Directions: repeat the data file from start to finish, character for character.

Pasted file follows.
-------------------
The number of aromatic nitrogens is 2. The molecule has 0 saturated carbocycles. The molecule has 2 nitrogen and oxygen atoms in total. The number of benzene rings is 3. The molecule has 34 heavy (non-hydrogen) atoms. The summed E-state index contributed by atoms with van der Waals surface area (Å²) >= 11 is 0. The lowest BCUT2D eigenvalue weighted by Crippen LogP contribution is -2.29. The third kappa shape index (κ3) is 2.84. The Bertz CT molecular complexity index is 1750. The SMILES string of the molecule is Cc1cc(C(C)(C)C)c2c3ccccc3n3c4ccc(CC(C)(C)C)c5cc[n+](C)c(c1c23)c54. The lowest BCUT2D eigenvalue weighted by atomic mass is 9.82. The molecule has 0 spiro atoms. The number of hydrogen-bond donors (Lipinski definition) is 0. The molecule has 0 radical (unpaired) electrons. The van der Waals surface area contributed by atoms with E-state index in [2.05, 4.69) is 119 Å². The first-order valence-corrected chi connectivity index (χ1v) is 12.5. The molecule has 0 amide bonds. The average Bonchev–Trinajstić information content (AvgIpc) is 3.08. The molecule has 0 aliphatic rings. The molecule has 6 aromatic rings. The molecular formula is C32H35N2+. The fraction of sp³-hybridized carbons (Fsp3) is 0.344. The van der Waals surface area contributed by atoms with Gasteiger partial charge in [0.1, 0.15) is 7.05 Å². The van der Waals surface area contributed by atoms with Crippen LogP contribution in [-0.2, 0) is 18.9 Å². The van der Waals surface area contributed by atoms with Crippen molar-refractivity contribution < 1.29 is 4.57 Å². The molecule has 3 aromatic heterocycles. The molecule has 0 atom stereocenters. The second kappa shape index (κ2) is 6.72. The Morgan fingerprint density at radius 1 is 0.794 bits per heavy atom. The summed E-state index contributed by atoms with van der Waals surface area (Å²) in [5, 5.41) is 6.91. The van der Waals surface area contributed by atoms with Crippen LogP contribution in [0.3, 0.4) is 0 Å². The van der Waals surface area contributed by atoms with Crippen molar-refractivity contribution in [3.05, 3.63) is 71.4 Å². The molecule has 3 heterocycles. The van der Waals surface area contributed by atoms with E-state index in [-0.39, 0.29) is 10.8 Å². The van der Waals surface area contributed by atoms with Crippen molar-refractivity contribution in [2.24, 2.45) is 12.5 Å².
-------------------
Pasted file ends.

The number of aromatic nitrogens is 2. The molecule has 0 saturated carbocycles. The molecule has 2 nitrogen and oxygen atoms in total. The number of benzene rings is 3. The molecule has 34 heavy (non-hydrogen) atoms. The summed E-state index contributed by atoms with van der Waals surface area (Å²) >= 11 is 0. The lowest BCUT2D eigenvalue weighted by Crippen LogP contribution is -2.29. The third kappa shape index (κ3) is 2.84. The Bertz CT molecular complexity index is 1750. The SMILES string of the molecule is Cc1cc(C(C)(C)C)c2c3ccccc3n3c4ccc(CC(C)(C)C)c5cc[n+](C)c(c1c23)c54. The lowest BCUT2D eigenvalue weighted by atomic mass is 9.82. The molecule has 0 spiro atoms. The number of hydrogen-bond donors (Lipinski definition) is 0. The molecule has 0 radical (unpaired) electrons. The van der Waals surface area contributed by atoms with E-state index in [2.05, 4.69) is 119 Å². The first-order valence-corrected chi connectivity index (χ1v) is 12.5. The molecule has 0 amide bonds. The average Bonchev–Trinajstić information content (AvgIpc) is 3.08. The molecule has 0 aliphatic rings. The molecule has 6 aromatic rings. The molecular formula is C32H35N2+. The fraction of sp³-hybridized carbons (Fsp3) is 0.344. The van der Waals surface area contributed by atoms with Gasteiger partial charge in [0.1, 0.15) is 7.05 Å². The van der Waals surface area contributed by atoms with Crippen LogP contribution in [-0.2, 0) is 18.9 Å². The van der Waals surface area contributed by atoms with Crippen molar-refractivity contribution < 1.29 is 4.57 Å². The molecule has 3 aromatic heterocycles. The molecule has 0 atom stereocenters. The second kappa shape index (κ2) is 6.72. The Morgan fingerprint density at radius 1 is 0.794 bits per heavy atom. The summed E-state index contributed by atoms with van der Waals surface area (Å²) in [5, 5.41) is 6.91. The van der Waals surface area contributed by atoms with Crippen LogP contribution in [0.3, 0.4) is 0 Å². The van der Waals surface area contributed by atoms with Crippen molar-refractivity contribution in [3.05, 3.63) is 71.4 Å². The molecule has 3 heterocycles. The van der Waals surface area contributed by atoms with E-state index in [-0.39, 0.29) is 10.8 Å². The van der Waals surface area contributed by atoms with Crippen molar-refractivity contribution in [2.24, 2.45) is 12.5 Å².